Global savings: Comparing interest rates across countries
We look at savings interest rates around the world and how they compare to the UK.
Interest rates on easy access savings accounts offered by major banks in the UK aren’t keeping up with the base rate set by the Bank of England. We looked at how global savings rates fared against the local base rate in 10 countries around the world.
- The UK’s biggest banks offer rates that are just 31% of the base rate (1.6% vs 5.25%).
- In a study of 10 major countries, all but one European country offered better rates than the UK compared to their central bank rate.
- Globally, only Germany, Canada and the US are behind the UK when it comes to savings rates.
- Norway has the best ratio, as the average interest rate (2.82%) is two-thirds (66%) of the country’s base rate (4%).
- Those saving in the US have the worst deal, as the average interest rate (0.12%) is a just 2% of the central bank rate (5.5%).
Global savings rates vs central bank rates
In collaboration with the smart money app Plum, we looked at the average easy access savings rates, or the closest equivalent, from large banks around the world in 10 countries. We then compared these with the local base rate in each country to see the influence it has on savings rates there.
|Country||Current base rate||Average easy access savings rate||% of base rate|
European interest and savings rates by country: How do they compare to the UK?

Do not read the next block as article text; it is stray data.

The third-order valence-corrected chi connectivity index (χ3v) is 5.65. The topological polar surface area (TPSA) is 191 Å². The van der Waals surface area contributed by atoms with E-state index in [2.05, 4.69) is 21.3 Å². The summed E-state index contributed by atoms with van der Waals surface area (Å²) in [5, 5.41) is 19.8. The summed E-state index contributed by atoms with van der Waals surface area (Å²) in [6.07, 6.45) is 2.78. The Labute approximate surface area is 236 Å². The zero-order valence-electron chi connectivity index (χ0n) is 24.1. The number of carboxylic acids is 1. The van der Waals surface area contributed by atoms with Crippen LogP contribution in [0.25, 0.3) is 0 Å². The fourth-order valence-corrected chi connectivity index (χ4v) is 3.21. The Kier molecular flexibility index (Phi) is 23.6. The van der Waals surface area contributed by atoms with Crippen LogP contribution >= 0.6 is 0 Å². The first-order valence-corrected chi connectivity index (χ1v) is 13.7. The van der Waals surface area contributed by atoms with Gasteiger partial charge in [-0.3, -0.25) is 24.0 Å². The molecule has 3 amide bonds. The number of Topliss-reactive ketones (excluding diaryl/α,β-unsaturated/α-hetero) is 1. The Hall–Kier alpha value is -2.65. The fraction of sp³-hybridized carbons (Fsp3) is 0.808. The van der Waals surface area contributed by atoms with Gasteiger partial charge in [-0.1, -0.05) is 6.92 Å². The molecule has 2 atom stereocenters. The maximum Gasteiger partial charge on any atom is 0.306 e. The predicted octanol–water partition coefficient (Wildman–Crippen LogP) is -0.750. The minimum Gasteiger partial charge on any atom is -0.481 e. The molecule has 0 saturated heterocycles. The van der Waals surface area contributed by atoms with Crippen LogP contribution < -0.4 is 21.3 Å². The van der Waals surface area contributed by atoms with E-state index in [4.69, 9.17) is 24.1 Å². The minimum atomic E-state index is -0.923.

5 of the 9 other countries in the study had higher easy access interest rates than the UK, includes 3 of the 5 European countries in the study. Despite some banks having short-term promotional offers, these were not counted as not all countries had these, and the average baseline variable interest rate taken was comparatively low.
The country that topped the list was Norway, where the average interest rate available from major banks is 2.82%. This is two-thirds (66%) of the country’s base rate, which currently sits at 4.25% as of October 2023.
Another Scandinavian country, Sweden, placed second in the rankings, with an average interest rate of 2.6%. The Swedish base rate is 4%, making the average interest rate 65% of the base rate.
France, which follows the European Central Bank’s (ECB) base rate of 4%, takes fifth place. The average interest rate from the main banks that offer easy access savings is 1.83%, which is just under a half (46%) of the base rate.
Spain also follows the ECB’s 4% base rate. So, despite the country having a marginally lower interest rate (1.59%) than the UK, this still equals 40% of the base rate, which is higher than the UK.
The UK’s average easy access savings rate is 1.6%, which is only 31% of the 5.25% Bank of England rate.
|Country||Central bank interest rate||Average easy access savings rate||% of base rate|
Which other countries have higher interest rates than the UK?
As well as falling behind most other European countries, the UK’s savings rates compared to the base rate were also much lower than 2 countries down under: Australia and New Zealand.
The base rate in New Zealand is the joint highest in the study, sitting at 5.5% as of November 2023. However, it also has the highest average savings rate in the study, meaning it comes in third place as the average savings rate is over half (54%) of the base rate.
As of November 2023, Australia’s base rate sits at 4.35%, while its average easy access savings rate is 2.26%. This means that the average savings rate is just over half (52%) of the base rate.